54 Below opens the fall season with Christine Ebersole, who has entranced Broadway audiences with Tony-winning performances in 42nd Street and Grey Gardens. Those who have seen Ebersole's previous nightclub appearances, though, can attest that she is positively luminescent in a cabaret setting. Her first new show in two years, Sept. 8–20, will range from pop to Broadway, with a few standards and jazz tunes in between.
Randy Graff, another Tony winner (City of Angels), will return with Made in Brooklyn… Revisited, based on her recent act, but mixing in some songs written by folks who, like Graff, hail from the borough across the bridge. Which is a not undistinguished lot, including names like Gershwin, Comden, Manilow and Carole King. Graff is in for three Tuesdays, starting Sept. 23.
On Sept. 29 comes Heléne Yorke, who added unexpected sparkle as showgirl Olive Neal in the recently departed Bullets Over Broadway. Yorke will bring her act, My Blossom Dearie, paying tribute to the eponymous jazz singer and pianist.
For a special-sounding fall event, head over to Avery Fisher Hall, Sept. 19–20, when the Philharmonic will present Charlie Chaplin's Modern Times: The Tramp at 100. The classic film, starring Chaplin and Paulette Goddard, will be projected on an extra-large screen and accompanied by the New York Philharmonic playing the original score of this almost-silent 1936 classic. (The score was composed by Chaplin, who also wrote, directed, produced and starred in the film.) This month will also see two intriguing stars making their Café Carlyle debuts. Jeff Goldblum (of Broadway's Pillowman and Hollywood's "Jurassic Park") comes in Sept. 16–20, bringing along his own jazz band, The Mildred Snitzer Orchestra. Next up: Rita Wilson ("Sleepless in Seattle," "The Good Wife"), Sept. 24–Oct. 4). Best known as an actress, Wilson began her career as a songwriter and has a new recording scheduled for this winter.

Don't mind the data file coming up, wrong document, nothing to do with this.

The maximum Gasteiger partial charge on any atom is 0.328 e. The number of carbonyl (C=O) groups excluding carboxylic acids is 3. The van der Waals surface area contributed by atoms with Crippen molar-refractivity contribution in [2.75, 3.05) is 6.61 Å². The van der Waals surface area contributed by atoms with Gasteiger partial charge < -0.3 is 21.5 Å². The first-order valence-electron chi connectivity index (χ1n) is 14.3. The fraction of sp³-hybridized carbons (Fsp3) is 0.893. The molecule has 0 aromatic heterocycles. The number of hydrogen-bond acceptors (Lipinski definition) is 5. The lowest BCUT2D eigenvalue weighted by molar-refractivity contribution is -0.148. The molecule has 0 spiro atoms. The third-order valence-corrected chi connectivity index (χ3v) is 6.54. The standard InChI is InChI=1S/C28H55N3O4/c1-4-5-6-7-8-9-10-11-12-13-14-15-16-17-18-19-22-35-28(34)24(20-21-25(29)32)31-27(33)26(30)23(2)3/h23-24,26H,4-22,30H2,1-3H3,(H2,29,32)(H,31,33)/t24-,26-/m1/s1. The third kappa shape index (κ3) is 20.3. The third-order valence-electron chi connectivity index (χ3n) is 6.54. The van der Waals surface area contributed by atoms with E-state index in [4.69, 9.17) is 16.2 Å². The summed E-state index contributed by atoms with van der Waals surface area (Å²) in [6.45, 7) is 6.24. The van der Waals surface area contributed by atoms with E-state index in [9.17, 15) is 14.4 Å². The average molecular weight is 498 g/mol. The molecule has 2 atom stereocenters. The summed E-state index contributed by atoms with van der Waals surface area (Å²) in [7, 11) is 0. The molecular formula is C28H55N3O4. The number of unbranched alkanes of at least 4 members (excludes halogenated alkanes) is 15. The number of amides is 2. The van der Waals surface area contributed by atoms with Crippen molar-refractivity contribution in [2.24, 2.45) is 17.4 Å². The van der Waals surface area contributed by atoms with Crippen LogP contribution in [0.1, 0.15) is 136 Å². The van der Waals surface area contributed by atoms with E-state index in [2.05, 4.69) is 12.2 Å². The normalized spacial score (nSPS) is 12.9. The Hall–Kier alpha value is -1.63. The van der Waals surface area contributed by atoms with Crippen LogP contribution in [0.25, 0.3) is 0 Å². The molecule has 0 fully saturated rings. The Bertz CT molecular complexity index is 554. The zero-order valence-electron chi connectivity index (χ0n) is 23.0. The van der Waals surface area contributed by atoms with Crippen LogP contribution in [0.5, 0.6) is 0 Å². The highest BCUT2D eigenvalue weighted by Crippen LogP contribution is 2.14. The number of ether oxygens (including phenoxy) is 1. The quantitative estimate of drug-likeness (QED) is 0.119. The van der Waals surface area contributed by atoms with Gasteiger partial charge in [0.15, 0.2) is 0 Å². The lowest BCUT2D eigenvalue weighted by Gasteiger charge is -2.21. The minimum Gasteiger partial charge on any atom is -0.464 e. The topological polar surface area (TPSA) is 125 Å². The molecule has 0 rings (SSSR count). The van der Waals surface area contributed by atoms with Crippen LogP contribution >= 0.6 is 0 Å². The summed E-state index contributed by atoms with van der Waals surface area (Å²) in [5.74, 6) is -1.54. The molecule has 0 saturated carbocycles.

It's a busy month over at the 92nd St. Y. Sept. 8 will be The O'Neill Center: 50 Years of Creating American Theater. O'Neill artistic directors Wendy Goldberg (of the Playwrights Conference) and Paulette Haupt (of the Music Theatre Conference) will examine the O'Neill's role as a theatrical lab with output including such titles as Fences, Nine and Avenue Q.
A day later comes The Music of Jerome Kern, from musicologist Harvey Granat and pianist David Lahm. The latter has a more than peripheral connection with the Kern catalogue; some of the greatest songs therein ("Lovely to Look At," "Pick Yourself Up," "A Fine Romance" and Oscar winner "The Way You Look Tonight") have lyrics by Lahm's mother, Dorothy Fields.
Two of Broadway's most hilarious and talented actors, Nathan Lane and Andrea Martin, come together to chat about the latter's new memoir, "Andrea Martin's Lady Parts." With four Tony Awards and decades of showbusiness between them, expect lots of dish, wisdom, and of course, laughter Sept. 14.